During the 2016–17 hunting season, 444 blood samples were collected by cardiac puncture. All samples were provided by hunters with appropriate wild boar hunting licenses. All samples were matched to a form that included information on sex, age, and hunting area. Age was determined using a tooth eruption test, and animals examined were divided into three categories: adults (>36 mo), subadults (13–36 mo), and juveniles (0–12 mo). It was not possible to obtain age data for 12 animals.
The presence of specific immunoglobulin G antibodies to TGEV was determined by a blocking enzyme-linked immunosorbent assay (ELISA) using INgezim® TGEV (sensitivity [Sn] 94%; specificity [Sp] 98.2% [Ingenasa, Madrid, Spain]). The detection of specific PEDV antibodies was performed by indirect ELISA using INgezim PEDV (Sn 94.7%; Sp 98.8% [Ingenasa]). Finally, all INgezim TGEV ELISA block-positive samples were tested with INgezim differential coronavirus (Sn 94%; Sp 98.2% [Ingenasa]) to distinguish between TGEV and PRCV infections (which cross-react in serologic tests that are antigenically related) and to detect any coinfection (Magtoto et al. 2019).
The ELISA kits were used with 100 µL of diluted serum samples according to the manufacturer's instructions. Statistical analysis between the different classes was performed using a chi-square test from MedCalc statistical software version 16.4.3 (MedCalc Software 2022). For variables associated with higher seroprevalence, a binary logistic model was applied using JMP Pro version 15.0.0 (SAS Institute Inc. 2014), with P<0.05 considered statistically significant. Analysis of the study area and creation of maps were performed using the geographic information system QGIS version 3.22 (QGIS Association 2018).
In total, we tested 444 wild boars from 119 hunting areas in four provinces of the Campania region (Fig. 1). The combined prevalence of PEDV, TGEV, and PRCV was 4.73% (21/444; 95% confidence interval [CI] 2.76–6.7; Table 1); the proportion of wild boar positive for one, two, or three pathogens was 4.3% (19/444; 95% CI 2.4–6.16), 0.45% (2/444; 95% CI 0–1.07), and 0% respectively. Only two feral pigs were coinfected, the first with PEDV and TGEV, the second with TGEV and PRCV.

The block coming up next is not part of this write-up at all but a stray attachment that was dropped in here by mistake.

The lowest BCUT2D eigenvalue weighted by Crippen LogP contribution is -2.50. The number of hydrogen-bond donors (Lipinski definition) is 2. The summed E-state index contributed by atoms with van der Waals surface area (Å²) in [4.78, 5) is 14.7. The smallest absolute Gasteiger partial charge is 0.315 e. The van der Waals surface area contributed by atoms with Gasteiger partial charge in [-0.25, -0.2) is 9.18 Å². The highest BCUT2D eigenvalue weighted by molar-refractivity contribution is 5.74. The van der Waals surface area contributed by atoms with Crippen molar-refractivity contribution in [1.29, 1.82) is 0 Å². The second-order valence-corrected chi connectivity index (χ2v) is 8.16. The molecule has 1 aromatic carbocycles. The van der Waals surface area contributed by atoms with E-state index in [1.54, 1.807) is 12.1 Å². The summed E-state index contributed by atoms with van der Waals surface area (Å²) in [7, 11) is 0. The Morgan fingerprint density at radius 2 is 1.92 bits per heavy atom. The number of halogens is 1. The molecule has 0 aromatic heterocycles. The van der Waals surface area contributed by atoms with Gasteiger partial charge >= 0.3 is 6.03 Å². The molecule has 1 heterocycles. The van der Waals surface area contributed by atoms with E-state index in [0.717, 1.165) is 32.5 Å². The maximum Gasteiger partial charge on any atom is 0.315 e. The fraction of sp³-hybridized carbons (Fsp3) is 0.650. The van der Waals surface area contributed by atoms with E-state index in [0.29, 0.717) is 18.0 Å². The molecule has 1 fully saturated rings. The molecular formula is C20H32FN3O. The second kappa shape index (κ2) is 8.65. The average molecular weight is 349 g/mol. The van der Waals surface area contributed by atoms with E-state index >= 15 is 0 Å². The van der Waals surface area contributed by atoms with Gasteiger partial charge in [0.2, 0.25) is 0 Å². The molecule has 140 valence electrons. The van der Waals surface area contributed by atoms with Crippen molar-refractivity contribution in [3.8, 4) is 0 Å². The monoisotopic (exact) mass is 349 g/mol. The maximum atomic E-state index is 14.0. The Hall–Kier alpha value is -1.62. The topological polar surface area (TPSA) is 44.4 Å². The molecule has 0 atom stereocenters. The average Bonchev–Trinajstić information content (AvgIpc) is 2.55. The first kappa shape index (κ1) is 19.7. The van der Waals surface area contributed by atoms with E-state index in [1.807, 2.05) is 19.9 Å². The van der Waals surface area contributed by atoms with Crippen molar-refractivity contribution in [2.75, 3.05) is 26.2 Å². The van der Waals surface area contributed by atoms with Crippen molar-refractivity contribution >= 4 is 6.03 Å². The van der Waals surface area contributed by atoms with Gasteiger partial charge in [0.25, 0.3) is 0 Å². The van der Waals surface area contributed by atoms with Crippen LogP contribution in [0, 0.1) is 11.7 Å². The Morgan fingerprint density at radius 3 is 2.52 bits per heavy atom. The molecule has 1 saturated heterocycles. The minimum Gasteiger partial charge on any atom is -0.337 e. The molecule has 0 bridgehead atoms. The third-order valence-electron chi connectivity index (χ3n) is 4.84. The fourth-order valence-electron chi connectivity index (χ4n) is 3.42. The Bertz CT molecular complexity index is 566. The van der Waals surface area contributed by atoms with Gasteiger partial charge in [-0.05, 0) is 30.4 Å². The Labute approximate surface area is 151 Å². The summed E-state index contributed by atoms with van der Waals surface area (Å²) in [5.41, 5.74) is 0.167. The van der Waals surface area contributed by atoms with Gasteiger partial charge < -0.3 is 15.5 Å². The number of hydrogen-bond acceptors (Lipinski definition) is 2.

The most common CoV pathogen was PEDV, with a seroprevalence of 3.83% (95% CI 2.05–5.6; odds ratio 5.85 vs. TGEV and PRCV; Table 1). For each of TGEV and PRCV, 3/444 samples were seropositive, so the proportion of wild boar serum samples positive was 0.67% in both cases (95% CI 0–1.44; Table 1). Considering the very low seroprevalence observed in the study sample, TGEV and PCRV were not included in the statistical analysis of risk factors.
Surveys conducted in other European wild boar populations have found low prevalence values; for example, seroprevalences of 0.7% for PRCV and 0.4% for TGEV were found in four counties in mainland Croatia (Roic et al. 2012). In Germany, a survey of 1,221 blood samples found 7.87% PRCV-positive and 1.59% TGEV-positive wild boar (Kaden et al. 2009). In Slovenia, a PRCV seroprevalence of 3% has been described, although a very high seroprevalence in domestic pigs (65%) has been reported (Vengust et al. 2006). In a study conducted on Bohemian wild boar in the Czech Republic, only 1% of the animals tested had antibodies to TGEV (Sedlak et al. 2008), whereas in a study conducted in Turkey, not a single positive animal was found (Albayrak et al. 2013). Information on PEDV in European wild boar is limited, with positive sera only described in a pilot study conducted in Poland, which showed a seroprevalence of 3.2%, whereas the virus was not detected by the reverse-transcription quantitative PCR assay (Antas et al. 2021). These data suggest that CoV infections are not widespread in European wild boar, although small differences could be due to the characteristics of the ELISA kit used and the number of samples collected.
Univariate analysis showed that there was no statistical correlation between location and PEDV seropositivity, even though the positive animals were mainly concentrated in the provinces of Avellino (4.8%) and Salerno (4.2%; Table 2). Similarly, although a higher prevalence was found in female wild boar (4.4%; 95% CI 1.21–7.55), there was no correlation between sex and PEDV positivity (P=0.8473). This is an unexpected result, as close contact between sows and piglets (which are the main vectors of the virus) should increase the risk of exposure for females (Marsan and Mattioli 2013). Perhaps a larger sample would provide more accurate statistical results, but this was not possible in our study. However, one possible explanation for this trend is changes in wild boar population composition due to hunting pressure, species dispersal, and wild-boar ethology (Montagnaro et al. 2020). Conversely, we observed a statistical correlation between age and PEDV seropositivity. The highest seroprevalence (7.2%) was observed in young animals (<12 mo), with a decreasing trend of seroprevalence in the three age groups tested (young animals 7.2%, subadults 3.7%, adults 0%). The lack of positive adult animals might be explained by the short duration of circulating detectable antibodies, which is typical for CoVs (Wesley 2002; Ouyang et al. 2015).
The low prevalence detected in our study suggests that these viruses are not widespread in the wild boar population in the Campania region and that these wild boar do not pose a real risk for the spread of CoVs to domestic pigs. Wild boar monitoring should continue. In addition, molecular diagnostic approaches would be beneficial to confirm the circulation of CoVs and characterize the circulating strains.